Here are a couple things I’ve learned since I’ve started attending Meetups across the country, as I travel for work.

Go to Meetups to learn

Meetups have become much like the campfires of the Wild West.  Everyone comes to tell their stories and listen to everyone else’s stories.  You don’t need to be an expert to attend a Meetup.  Just have an interest and be willing to learn.

You like beer?  There’s a meetup for that.

You like food?  There’s a meetup for that.

You like to code?  There’s a meetup for that.

(Hint:  There’s generally going to be meetups that let you do all three at once)

There isn’t going to be a better experience for “learn by doing” than a Meetup for most technology today.

Attendance does not mean participation

Most of the Meetups I have attended over the past 18 months have had a pretty good distribution of “newbies” to “experienced users”.  It doesn’t hurt to start your meetup with some level setting information:

  • Sign up URLs
  • Getting started links
  • One-pager of terms
  • Recap of last meetup

As humans, we’re more likely to admit we didn’t know something after you tell us rather than speaking up before hand.

Just because someone is attending your Meetup, that does not mean they have registered for your service or product, let alone used it in any way.

The Death of Release Notes

As software is becoming more continuously delivered and more continuously released, it makes it more difficult to disseminate change information.  In the 5 years my product heavily depended on WebSphere Application Server, I can count the number of Release Notes documents I read on one finger.

As product updates are released, they should be accompanied with blogs and videos from the product teams.  

If you run Meetups, plan your weekly or regularly scheduled topics around your product releases to cover the updates.

Nothing is worse than exposing new users to mass confusion when experienced users don’t agree with breaking changes.

Going forward

Meetups are a great change to engaging a community previously left to Message Boards and Bug Trackers.  As new technologies pop up and persist, their associated Meetups will grow across the world as well.  It’s the rebirth of face to face communication, alongside not instead of technology.

Feel free to let me know of Meetups you’ve attended or plan to or would like to see.  I’ll be posting in the Meetups category as I attend more throughout the coming months.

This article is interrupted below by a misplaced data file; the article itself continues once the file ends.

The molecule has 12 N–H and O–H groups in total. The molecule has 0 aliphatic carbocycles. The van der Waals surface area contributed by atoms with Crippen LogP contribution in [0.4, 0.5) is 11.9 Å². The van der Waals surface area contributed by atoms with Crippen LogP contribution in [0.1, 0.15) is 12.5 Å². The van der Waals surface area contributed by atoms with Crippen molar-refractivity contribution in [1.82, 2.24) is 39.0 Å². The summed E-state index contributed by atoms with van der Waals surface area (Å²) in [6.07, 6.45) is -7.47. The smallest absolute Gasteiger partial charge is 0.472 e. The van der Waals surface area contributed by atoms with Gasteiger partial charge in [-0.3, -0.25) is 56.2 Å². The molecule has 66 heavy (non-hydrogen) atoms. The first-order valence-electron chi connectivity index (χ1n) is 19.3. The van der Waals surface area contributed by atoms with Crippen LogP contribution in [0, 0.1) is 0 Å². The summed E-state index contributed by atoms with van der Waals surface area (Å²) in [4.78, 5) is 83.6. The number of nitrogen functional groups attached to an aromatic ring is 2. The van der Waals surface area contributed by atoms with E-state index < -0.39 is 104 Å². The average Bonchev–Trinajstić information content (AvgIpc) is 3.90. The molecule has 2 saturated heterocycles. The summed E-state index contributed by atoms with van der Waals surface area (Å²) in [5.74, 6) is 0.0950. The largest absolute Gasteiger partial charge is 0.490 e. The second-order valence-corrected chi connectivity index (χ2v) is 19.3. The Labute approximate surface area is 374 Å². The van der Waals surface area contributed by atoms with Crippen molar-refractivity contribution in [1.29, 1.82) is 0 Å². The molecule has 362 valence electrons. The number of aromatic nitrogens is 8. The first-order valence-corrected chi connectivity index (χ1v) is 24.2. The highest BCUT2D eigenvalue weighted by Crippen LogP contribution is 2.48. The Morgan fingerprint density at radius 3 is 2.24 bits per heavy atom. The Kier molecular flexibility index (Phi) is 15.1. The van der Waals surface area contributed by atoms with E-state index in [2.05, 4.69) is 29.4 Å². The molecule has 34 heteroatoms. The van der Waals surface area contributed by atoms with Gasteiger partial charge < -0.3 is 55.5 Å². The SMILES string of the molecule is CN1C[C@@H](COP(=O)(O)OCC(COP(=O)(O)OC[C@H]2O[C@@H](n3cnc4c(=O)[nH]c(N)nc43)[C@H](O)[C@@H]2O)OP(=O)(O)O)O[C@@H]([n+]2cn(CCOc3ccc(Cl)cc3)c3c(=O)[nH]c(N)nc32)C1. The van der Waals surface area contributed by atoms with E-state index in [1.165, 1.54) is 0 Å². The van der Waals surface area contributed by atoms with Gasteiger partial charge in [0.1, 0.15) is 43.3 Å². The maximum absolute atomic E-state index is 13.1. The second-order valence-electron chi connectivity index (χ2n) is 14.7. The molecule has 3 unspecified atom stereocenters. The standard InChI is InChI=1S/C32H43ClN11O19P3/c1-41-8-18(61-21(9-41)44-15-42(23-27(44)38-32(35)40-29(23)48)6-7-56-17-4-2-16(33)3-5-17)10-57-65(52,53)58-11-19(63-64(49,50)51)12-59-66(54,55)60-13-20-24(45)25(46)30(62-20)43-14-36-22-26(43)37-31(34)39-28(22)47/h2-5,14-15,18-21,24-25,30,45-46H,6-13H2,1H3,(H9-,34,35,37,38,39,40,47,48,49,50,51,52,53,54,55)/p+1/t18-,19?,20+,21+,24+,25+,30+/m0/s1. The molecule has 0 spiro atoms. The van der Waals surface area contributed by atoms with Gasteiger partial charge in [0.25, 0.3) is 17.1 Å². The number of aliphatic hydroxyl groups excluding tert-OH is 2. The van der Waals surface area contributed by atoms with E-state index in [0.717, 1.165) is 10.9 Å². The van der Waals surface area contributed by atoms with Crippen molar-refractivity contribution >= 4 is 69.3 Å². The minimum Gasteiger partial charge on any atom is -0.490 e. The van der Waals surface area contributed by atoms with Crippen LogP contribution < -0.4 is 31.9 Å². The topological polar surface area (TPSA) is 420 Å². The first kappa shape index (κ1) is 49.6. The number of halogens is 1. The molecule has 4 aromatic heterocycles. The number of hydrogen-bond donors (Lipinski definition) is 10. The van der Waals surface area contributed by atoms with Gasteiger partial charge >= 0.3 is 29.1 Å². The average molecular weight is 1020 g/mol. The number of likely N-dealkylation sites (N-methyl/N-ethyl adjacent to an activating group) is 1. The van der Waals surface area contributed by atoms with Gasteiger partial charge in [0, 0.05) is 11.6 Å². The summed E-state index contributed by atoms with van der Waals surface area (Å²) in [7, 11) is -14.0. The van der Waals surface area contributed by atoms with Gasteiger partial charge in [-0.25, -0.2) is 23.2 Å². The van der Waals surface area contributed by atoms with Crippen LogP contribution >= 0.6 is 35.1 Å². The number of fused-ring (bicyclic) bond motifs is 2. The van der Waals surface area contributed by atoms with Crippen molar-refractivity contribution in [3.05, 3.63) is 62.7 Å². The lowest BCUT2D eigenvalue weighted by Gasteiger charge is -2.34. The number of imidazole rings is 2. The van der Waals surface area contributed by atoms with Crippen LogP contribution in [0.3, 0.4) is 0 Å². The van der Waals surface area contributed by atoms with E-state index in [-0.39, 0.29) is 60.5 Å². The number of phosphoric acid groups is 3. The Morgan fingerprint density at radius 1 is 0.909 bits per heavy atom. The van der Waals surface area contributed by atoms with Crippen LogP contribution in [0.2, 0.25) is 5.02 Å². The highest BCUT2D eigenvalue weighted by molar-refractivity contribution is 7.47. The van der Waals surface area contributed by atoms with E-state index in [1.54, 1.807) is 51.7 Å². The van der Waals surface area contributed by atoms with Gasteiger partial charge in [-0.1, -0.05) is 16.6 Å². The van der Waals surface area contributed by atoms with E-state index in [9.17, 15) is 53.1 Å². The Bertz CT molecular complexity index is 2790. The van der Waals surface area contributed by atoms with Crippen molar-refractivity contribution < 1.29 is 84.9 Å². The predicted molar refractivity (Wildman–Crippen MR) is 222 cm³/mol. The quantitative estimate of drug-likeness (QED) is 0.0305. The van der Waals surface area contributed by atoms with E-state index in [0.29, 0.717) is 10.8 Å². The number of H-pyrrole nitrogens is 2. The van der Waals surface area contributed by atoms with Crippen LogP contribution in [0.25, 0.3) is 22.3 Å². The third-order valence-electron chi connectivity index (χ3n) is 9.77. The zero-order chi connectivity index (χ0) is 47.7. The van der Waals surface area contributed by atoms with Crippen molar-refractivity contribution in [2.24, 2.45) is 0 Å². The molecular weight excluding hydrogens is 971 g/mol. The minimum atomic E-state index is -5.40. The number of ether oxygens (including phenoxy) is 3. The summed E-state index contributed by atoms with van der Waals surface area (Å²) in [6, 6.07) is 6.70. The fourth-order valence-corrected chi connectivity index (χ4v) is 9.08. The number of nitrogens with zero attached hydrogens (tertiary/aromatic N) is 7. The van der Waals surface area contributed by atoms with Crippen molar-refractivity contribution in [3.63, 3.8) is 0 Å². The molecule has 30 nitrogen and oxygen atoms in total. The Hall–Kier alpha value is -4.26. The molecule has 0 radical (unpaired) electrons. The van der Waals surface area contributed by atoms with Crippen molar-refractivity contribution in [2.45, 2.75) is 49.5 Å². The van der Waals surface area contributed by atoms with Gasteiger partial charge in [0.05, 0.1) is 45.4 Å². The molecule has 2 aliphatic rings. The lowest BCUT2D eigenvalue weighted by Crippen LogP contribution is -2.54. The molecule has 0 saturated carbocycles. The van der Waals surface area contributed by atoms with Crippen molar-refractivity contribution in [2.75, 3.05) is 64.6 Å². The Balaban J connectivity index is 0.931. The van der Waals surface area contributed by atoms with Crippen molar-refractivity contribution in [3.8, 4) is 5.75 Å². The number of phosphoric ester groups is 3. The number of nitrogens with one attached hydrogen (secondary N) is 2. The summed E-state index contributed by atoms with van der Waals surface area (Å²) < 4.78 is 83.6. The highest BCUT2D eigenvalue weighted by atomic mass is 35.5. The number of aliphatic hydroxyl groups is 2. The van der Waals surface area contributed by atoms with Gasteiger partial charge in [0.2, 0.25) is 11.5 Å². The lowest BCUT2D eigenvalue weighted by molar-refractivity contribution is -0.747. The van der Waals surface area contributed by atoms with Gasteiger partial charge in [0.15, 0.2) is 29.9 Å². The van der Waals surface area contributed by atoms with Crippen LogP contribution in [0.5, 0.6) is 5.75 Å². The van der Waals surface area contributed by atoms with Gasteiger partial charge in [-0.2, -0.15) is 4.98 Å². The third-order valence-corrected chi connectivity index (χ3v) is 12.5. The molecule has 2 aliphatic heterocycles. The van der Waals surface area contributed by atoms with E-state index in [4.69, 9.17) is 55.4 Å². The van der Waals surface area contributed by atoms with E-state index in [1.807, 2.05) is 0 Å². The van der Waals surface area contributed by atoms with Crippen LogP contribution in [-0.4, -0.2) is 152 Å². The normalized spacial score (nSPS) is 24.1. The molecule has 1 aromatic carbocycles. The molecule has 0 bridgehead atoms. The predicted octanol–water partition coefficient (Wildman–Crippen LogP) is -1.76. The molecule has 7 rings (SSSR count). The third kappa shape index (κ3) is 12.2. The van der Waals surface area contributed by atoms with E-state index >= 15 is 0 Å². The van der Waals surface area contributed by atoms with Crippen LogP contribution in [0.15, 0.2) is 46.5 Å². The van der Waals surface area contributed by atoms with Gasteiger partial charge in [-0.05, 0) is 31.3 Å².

On Podcasts

This post is tangentially related to technology, so I figured I would share it, even if it’s not going to be the main focus of my writing here.

I’ve been a big fan of podcasts since they became more consumable about 7 years back, right around the same time the first iPhone was released.  In any given week, I am either binge listening to music albums I forgot I had or catching up on multiple episodes of a handful of podcasts.  Being a music lover for as long as I can remember, my appreciation for the long form interview has grown very much in time with the popularity of podcasts.

There are many different types of podcasts out there, but my favorite genre tends to be comedy, usually with one or two hosts and different guests.  Anywhere from 30 minutes to a couple hours, each podcast episode can provide as much entertainment as a summer blockbuster, with a new one coming in just a couple days.  The two main podcasts I keep track of are Tell ‘Em Steve Dave and You Made It Weird with Pete Holmes.

Due to the frequency TESD publishes, I listen to their new weekly episode each and every week as soon as it is available.  With YMIW, I tend to let them queue up and listen to them in bunches (especially when traveling for work), as they are normally released a few times a week.  The most pleasant surprise has been conversations and guests that I would normally not care for and skip the episode, but giving it a shot anyway & coming away with an amazing and new appreciation for them.

Case in point, the recent episode of YMIW with Noel Gallagher.  I wasn’t sure how much I would be intrigued to keep listening, but I was going to be in the car, so I let it roll.  To say I felt ashamed for doubting Pete and/or Noel, would be a bit of an understatement.  This episode was mind-blowing on many levels, and this is on the back of some YMIW episodes in the past 6 months that will forever remain in my Podcasts app to come back to…

And these are just a few of the recent episodes that I can call out specifically.  Each and everyone has me laughing in stitches and thinking with a new perspective on many topics I previously didn’t really want to examine my own stance on.  Some of the older episodes also helped me to navigate my own thoughts and feelings when I needed something to bounce them off of.  Whatever was going on inside my head and I couldn’t identify it, listening to YMIW (often in backlog as I was coming in about 2 years late), I would find an episode and Pete & guest would knock it out of the park, nailing exactly what I was feeling on the head.  Some of these episodes were…

If you take nothing else away from this post, I would want it to be to not judge a book by it’s cover, or in this instance, a podcast episode on the guest.  Similar to when I can actually keep up with The Nerdist Podcast, as Chris Hardwick says, there’s a good reason the guest is on the show, so give them a shot and see what they have to say.

I just want to say thank you! to Pete and everyone at YMIW for the hours and hours of truly amazing content.  Keep up the great work.  I look forward to many more hours of free funny, as well as eye-opening and thought-provoking episodes that I can listen to, with tears of laughter rolling down my face, while anyone traveling with me thinks I am losing my mind.

Even with the random chance of not hitting next on the phone when I was in the car today, I’m left with a quote from Noel Gallagher that I can’t get out of my head and have the burning desire to get on a wall hanging of some sort…

“Life’s too short to worry about the answer”

Starting over…

This is my first post… for about the ninth time.  Hopefully, this time it sticks since I’ve run out of blogging lives.  I’ll be more committed to posting on technology, travel, and other items I find interesting (which you probably will not).